“Only rich people, you mean,” the boy said. “You live in one of those fancy houses on the road they built next to my house. You’re Heather. I’m Bobby Sampson.”
Bobby Sampson! Her mind raced. She knew that name. When kids at school talked about him—which they rarely did, he was easy to forget—they said he had gone to a juvenile detention center. But Heather had learned the truth. He’s a real wizard! He goes to Hogwarts! Heather realized that her mouth was hanging open. She quickly closed it and looked him over again.
He’s still a complete and total dork, she decided. And he doesn’t know that I know the truth about him. She thought up a snappy reply.
“Well, neighbor,” Heather said. “What are you doing downtown? Doesn’t your parole officer make you wear an ankle bracelet to keep you at home, or something?”
Bobby smirked at her. “You know I’m not out on parole.”
“Oh.” Heather turned her face away. “So Mildred told you.”
Mildred was Bobby’s younger sister and a longtime classmate of Heather’s. Mildred, however, would be at Hogwarts with her brother when the new school year began. Mildred was a social misfit, same as her brother, but that hadn’t kept her from trying to be Heather’s friend. For years Heather had returned Mildred’s friendly overtures with sharp, sarcastic put-downs. But Mildred had been there on that fateful morning when Heather rejected Hogwarts. On that day, Mildred suddenly stopped caring about being Heather’s friend. Since then, the two girls had an unspoken agreement never to speak to each other ever again. This arrangement had served them well through the end of the school year; so far this summer they had simply avoided each other. But now Heather had run into Mildred’s brother Bobby—literally. And all the uncomfortable feelings of that May morning were fresh and raw again. If Mildred wasn’t such a pathetic loser, I might have considered going to that school, Heather mused. In a way, it’s all her fault that I’m not.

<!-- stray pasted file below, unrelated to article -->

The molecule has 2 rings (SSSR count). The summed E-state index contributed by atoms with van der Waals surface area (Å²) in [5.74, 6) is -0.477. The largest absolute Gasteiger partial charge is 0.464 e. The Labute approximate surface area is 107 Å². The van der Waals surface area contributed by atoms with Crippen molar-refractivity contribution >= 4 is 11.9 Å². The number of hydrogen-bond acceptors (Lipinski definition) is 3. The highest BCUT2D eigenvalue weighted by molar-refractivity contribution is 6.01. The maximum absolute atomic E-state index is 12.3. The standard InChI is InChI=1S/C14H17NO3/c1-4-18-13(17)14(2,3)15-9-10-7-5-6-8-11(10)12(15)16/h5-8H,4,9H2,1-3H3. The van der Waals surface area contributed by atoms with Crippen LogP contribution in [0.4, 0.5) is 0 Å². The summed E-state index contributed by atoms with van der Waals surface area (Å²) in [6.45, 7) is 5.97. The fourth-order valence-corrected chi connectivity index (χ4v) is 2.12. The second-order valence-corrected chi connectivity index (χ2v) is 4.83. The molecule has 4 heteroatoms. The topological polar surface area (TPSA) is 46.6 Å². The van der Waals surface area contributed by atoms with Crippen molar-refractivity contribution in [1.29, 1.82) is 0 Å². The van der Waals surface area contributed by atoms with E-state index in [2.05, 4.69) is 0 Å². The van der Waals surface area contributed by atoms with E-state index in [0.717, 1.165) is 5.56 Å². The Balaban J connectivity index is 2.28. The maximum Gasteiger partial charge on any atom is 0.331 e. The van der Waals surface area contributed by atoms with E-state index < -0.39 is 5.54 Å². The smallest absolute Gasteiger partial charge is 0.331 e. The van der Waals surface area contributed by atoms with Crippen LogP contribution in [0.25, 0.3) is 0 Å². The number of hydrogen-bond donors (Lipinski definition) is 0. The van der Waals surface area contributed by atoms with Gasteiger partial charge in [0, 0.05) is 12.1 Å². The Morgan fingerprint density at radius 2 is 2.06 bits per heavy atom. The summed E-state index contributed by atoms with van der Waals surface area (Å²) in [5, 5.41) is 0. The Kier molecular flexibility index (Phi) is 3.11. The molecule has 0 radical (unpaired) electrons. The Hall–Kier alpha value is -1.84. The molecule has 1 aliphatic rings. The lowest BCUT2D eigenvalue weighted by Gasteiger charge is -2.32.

Bobby surveyed the damage done to both of their bicycles. “Looks like we’ll have to walk home. Shall we?”
Heather hesitated before answering, “Uh, yeah. Okay, I guess.” It isn’t as if we’re doing something together, she rationalized. And I might get him to tell me more about that school. Besides, most of my friends are away. They’ll never know I walked home with Bobby Sampson.
Heather and Bobby began their walk in silence. After a few minutes, Bobby said, “Too bad about your bike. It looks really expensive.”
Heather shrugged. “Dad’ll yell at me for half an hour, then buy me another one. I’m more worried about your bike.” That came out wrong, thought Heather, so she quickly added, “Was that all your family could afford?”
Bobby was either clueless or chose to ignore her tone. “Yeah, it came from a tag sale, but don’t worry about it, my folks can fix it.” Bobby grinned a little. “Besides, I only ride it when I’m home.”
Heather gave him a cautious glance. “What do you use at school, a broom?”
Bobby quickly glanced back, then looked away, his grin widening. “How do you know about brooms? Mildred says you never asked her about anything.”
I don’t believe this, Heather thought. I’m turning red! But I have nothing to be ashamed of. Out loud she said, “I was just reading that acceptance letter again the other day. There’s something about brooms on the equipment list. So… do you, like, fly them or something?
“What’s it like?” Heather asked, trying hard not to sound eager.
“Better than anything Muggles have for getting around,” Bobby answered.